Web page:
He was a true contemplative at times and even mystical at others in his deep understanding of the true nature of persons, places, things, situations—he would speak of the symbol and reality of the Trinity again and again in creation!


Untitled, pastel on paper, 14 x 16 in.

The Schmitt Kids

We present another selection from the recollections of Carl Schmitt’s son David, who died this past month at the age of 89.

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The Schmitt family on the porch of their home, c. 1934.  Left to right: John, Carl, Jr., Michael, Carl with Gertrude in his lap, David, Robert, Gertrude with Christopher in her lap, Austin, Peter, and Jacob (sitting).

We were a big family of ten children, all boys except the youngest.  Her name was Gert.  Chris was the youngest boy.  Both were best of buddies, known as “grease and dirt.”  The got along like a dog and a cat, always at odds with each other, constantly bickering over everything.  I suppose it was the only way they were able to be noticed by the rest of us, a sort of “attention to the noisiest.”

David, Jake and John were the middle kids of the family and were usually left out of everything exciting.  Excitement meant going somewhere.  The four big kids, Bobby, Austin, Michael and Peter always got to go to the beach, the movies or to parties.  Likewise, the three youngest, Carl, Chris and Gert always got to go places too.  At least it always seemed that way.

My father was an artist by profession and painted pictures for a living.  He even painted pictures during the depression when work was difficult to obtain.  He also raised a gigantic vegetable garden to help feed us during the summer months.  Mother would can what she could from the garden for the long New England winters.


House on the Hill, pastel on paper, 15 x 17 in.  
This work was given to the artist’s good friends Bill and Margaret Ryan as a Christmas gift in 1951.

Although food was not plentiful, we always managed to eat.  We especially appreciated what we thought was a specialty, an orange a piece on Sundays.  But then we also enjoyed, on that same day, something that was not so common, a leg of lamb.  Even today many families do not have lamb.  Dad’s conviction about food was, “Most people eat too much anyhow.”  He always said things like this to assure us.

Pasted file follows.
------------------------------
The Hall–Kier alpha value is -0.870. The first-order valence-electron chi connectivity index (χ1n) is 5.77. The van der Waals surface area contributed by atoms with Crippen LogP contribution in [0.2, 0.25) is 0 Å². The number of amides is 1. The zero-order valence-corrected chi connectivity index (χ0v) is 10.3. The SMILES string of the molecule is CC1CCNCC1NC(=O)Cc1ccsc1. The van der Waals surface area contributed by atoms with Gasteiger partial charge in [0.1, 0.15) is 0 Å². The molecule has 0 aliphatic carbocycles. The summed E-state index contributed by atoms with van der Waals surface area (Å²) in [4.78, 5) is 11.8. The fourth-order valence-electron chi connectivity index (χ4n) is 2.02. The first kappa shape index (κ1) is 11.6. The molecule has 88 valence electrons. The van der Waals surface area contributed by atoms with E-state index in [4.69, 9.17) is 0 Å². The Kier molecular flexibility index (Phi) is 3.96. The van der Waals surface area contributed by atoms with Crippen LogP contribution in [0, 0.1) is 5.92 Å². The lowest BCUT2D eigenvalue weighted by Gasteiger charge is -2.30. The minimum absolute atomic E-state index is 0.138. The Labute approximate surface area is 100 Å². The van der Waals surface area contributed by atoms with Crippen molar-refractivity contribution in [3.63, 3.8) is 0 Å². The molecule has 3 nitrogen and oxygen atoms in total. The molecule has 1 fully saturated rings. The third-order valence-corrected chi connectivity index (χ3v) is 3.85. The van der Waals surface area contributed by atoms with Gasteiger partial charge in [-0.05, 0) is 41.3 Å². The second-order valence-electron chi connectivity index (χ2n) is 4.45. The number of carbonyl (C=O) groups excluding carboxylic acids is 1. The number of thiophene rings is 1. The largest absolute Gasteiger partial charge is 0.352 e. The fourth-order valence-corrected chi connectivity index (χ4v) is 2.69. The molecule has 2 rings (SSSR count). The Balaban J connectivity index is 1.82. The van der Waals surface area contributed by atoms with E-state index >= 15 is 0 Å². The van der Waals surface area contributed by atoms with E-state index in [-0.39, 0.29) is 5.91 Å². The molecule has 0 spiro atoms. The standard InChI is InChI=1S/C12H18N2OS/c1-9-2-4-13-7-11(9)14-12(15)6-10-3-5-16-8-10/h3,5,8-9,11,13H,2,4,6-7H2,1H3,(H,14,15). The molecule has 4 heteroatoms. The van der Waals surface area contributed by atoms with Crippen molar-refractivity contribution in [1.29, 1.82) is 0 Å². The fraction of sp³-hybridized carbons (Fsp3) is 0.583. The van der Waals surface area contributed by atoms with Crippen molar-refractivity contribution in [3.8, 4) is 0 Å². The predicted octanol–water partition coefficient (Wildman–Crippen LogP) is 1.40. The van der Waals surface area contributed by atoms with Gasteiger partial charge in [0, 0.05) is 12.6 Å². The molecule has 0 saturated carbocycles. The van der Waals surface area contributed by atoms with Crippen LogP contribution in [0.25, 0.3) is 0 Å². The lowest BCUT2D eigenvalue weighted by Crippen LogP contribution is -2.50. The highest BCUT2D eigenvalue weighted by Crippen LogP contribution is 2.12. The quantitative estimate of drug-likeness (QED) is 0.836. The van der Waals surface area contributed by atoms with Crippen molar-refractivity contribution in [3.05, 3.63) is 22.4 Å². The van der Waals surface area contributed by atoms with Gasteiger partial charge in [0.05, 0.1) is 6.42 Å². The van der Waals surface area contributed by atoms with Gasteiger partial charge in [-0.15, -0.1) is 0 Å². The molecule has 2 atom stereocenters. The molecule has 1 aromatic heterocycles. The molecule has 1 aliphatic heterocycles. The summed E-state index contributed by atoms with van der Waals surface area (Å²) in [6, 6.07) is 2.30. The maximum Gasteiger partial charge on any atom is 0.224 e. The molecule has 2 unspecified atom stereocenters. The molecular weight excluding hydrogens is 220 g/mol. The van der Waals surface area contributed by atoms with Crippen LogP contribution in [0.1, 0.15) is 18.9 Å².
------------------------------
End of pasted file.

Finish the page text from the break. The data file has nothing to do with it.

We all lived in a house with one big bedroom for us kids.  My parents had a room newly built off of that.  Because my dad and my uncle built the house, there was no bathroom, running water or central heating.  Apparently, since they were artists aspiring to great heights, such mundane conveniences as these never crossed their minds.  We did, however, have a well, an outdoor hand pump, a “two holer” back house, two fireplaces, and a Franklin coal stove in the kitchen area.  This old coal stove went day and night in the winter time, trying to keep the rest of the house above freezing.  We all slept under huge piles of blankets stacked ten to fifteen high. If the sheer weight was all but unbearable, we never got cold.

Silvermine house from bottom of hill

The house in Silvermine from the bottom of hill near the Silvermine River.  The “newly built” section can be seen at the left.

Dad made sure we children always said evening prayers together before bedtime.  He would also lead us in grace before meals.  Before we had a car, every Sunday he walked with us to Mass.  He insisted we go to Mass, not because we felt like it or not, but because we owed it to our maker in justice.  He felt we also had the obligation and responsibility as creatures to be grateful to Divine Providence.  His favorite saying to each of us was: “Be a man.”  I interpreted him to mean: practice the natural virtues as well as the supernatural ones.  They belong in the picture too.  What good is a pious person who isn’t honest, or a holy man without courage?  He not only spreads confusion but gives scandal and poor example!